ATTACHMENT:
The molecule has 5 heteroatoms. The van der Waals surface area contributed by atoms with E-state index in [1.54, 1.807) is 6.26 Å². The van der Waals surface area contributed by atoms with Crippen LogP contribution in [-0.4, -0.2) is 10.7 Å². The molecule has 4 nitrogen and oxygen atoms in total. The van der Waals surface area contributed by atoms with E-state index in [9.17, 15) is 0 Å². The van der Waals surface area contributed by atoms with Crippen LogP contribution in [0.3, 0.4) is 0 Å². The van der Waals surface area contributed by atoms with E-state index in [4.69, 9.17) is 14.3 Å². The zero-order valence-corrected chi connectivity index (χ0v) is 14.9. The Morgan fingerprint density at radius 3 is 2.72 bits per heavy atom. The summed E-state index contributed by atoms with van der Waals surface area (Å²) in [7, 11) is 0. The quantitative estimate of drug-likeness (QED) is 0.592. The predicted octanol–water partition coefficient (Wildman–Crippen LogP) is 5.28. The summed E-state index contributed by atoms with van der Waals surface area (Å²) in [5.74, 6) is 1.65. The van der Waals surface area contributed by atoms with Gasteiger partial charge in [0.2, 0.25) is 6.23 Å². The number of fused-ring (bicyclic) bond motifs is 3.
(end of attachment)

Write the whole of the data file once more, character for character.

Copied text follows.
The molecule has 5 heteroatoms. The van der Waals surface area contributed by atoms with E-state index in [1.54, 1.807) is 6.26 Å². The van der Waals surface area contributed by atoms with Crippen LogP contribution in [-0.4, -0.2) is 10.7 Å². The molecule has 4 nitrogen and oxygen atoms in total. The van der Waals surface area contributed by atoms with E-state index in [9.17, 15) is 0 Å². The van der Waals surface area contributed by atoms with Crippen LogP contribution in [0.3, 0.4) is 0 Å². The van der Waals surface area contributed by atoms with E-state index in [4.69, 9.17) is 14.3 Å². The zero-order valence-corrected chi connectivity index (χ0v) is 14.9. The Morgan fingerprint density at radius 3 is 2.72 bits per heavy atom. The summed E-state index contributed by atoms with van der Waals surface area (Å²) in [7, 11) is 0. The quantitative estimate of drug-likeness (QED) is 0.592. The predicted octanol–water partition coefficient (Wildman–Crippen LogP) is 5.28. The summed E-state index contributed by atoms with van der Waals surface area (Å²) in [5.74, 6) is 1.65. The van der Waals surface area contributed by atoms with Gasteiger partial charge in [0.2, 0.25) is 6.23 Å². The number of fused-ring (bicyclic) bond motifs is 3.